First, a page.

Three people were arrested and a gun was found Tuesday after someone fired into a bedroom near downtown Rapid City and seven people hid for three hours as they were surrounded by snipers and military-style vehicles.
Photos sent to the Journal show a bullet hole going through a wall and a wooden headboard of a bed. Police spokesman Brendyn Medina confirmed that a shot was fired from a car into a first-floor bedroom at a white apartment building at 422 Columbus Street. Medina said a rifle was found inside the vehicle and a bullet hole through the glass of one of the car's windows lines up with the hole in the building.
Police have interviewed at least 15 people but are still still trying to figure out who fired the rifle and why they did it, Medina said. No civilians or police officers were injured, and officers did not fire their weapons.
The gunfire was reported at 9:15 a.m coming from the east side of 5th Street between Quincy and Columbus streets, Medina said. The area has homes, businesses and is a few blocks away from Rapid City High School, which continued the school day but locked its doors.
Five teenagers, one girl and four boys, were seen detained by 10 a.m. Medina said they were found outside a blue house at 812 5th Street. Seven more people were seen detained by 12:23 p.m after they came out of the white building. The second group had one female and six males — one of whom was carrying a small black dog — and appeared to be a mix of adults and teenagers.
The second group had run from the blue house into the white building but were not hiding in the same apartment that the bullet was fired into, Medina said.
Three of the 12 detained people ended up being charged and arrested, Medina said. One teen from the first group was arrested in relation to a stolen vehicle found at the scene while two adults from the second group were arrested for warrants unrelated to the incident.
Medina said the rifle was likely fired by one of the teens in the first group. It's unclear if the suspect was trying to hit the white building, someone inside it and/or someone from the second group. He said at least one person from the first group knew someone from the second group.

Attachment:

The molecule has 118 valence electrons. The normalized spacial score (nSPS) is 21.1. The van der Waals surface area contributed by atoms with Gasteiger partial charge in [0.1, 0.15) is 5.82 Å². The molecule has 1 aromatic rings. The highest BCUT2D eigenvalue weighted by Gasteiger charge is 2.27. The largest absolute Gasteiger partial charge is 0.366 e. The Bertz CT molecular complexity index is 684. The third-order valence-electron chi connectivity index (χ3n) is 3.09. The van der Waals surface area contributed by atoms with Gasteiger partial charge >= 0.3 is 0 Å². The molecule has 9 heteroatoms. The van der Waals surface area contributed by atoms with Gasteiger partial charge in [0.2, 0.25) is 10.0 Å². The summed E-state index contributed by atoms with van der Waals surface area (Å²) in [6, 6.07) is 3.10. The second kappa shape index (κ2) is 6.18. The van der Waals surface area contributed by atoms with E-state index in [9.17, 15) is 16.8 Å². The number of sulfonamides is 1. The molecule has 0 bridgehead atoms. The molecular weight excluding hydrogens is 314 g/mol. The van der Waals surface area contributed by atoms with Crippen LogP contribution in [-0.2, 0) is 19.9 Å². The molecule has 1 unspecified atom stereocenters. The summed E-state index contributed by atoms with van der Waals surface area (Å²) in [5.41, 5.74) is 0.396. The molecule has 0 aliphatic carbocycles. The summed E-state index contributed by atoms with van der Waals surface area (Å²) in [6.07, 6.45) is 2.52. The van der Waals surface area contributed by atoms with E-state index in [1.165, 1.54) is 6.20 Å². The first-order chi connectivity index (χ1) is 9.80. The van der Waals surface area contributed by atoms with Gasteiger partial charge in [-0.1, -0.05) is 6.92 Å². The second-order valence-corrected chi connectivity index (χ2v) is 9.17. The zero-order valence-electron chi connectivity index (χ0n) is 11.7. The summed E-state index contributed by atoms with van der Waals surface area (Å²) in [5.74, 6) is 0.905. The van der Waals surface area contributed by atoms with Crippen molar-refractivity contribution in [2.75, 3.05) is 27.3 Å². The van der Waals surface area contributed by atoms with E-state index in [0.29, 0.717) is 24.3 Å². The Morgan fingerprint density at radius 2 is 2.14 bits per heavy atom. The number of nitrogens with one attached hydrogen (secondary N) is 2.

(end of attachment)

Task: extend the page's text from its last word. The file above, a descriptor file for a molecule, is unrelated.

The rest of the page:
The car with the gun — which is not the stolen vehicle — still needs to be processed, and police are still searching the area for contraband, Medina said. "This active ongoing criminal investigation is centered on juveniles" and more people could be charged, he said.
Leslie Morris, owner of Dakota Travel, said she heard a single gunshot Tuesday morning but thought it could also be a sound from a car. She locked the doors to her business as dozens of police officers and other law enforcement officials arrived, surrounded the white building, and shut down 5th Street between Quincy and Columbus.
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A male teen was handcuffed at 9:30 a.m. and three more boys and one girl were detained at 10 a.m. Some were yelling and crying.
"It is very concerning that here we are, what should be a Tuesday morning of a school day, and we've got a youth-involved shooting right in our core area of Rapid City," Police Chief Karl Jegeris said outside the scene. "The juveniles we're interacting with are out of control, they're uncooperative, some of them are hysterical."
Jegeris said officers were trying to calm the teens down and figure out who shot the gun, which had not been located at the time. He said his department has been working to stop youth and gun violence, but this incident shows there's still more work to be done.
Meanwhile, officers continued to surround the white building as the Rapid City/Pennington County Special Response Team (SRT) and Highway Patrol's Alpha Team began to arrive. The teams specialize in barricaded and hostage situations and communicating and negotiating with suspects, Medina said.
A white SRT truck and two large, green military-style vehicles arrived as snipers wearing camouflage positioned themselves on homes, businesses and vehicles around the white building.
At 12:16 p.m., three hours after the 911 calls came in, people began walking outside of the white building with their hands in the air. One by one they stepped outside of the home and were handcuffed as they faced the vehicles and a row of SRT officers outfitted with helmets and rifles.
The SRT then searched the building at 12:23 p.m. and exited a few minutes later.
"Through excellent teamwork and a very skilled negotiations team, we were able to finally get in contact with an individual inside who agreed that they were going to come out and surrender" after they communicated through text messages, Medina said outside the scene.
The group could have had a gun and wasn't cooperating when officers tried to speak with them, Medina said when asked why the SRT was brought in.
"That ups the risk to your traditional patrol officer," he said. "SRT officers have that training and the equipment to resolve a situation with uncooperative subjects in a building that may be possibly armed."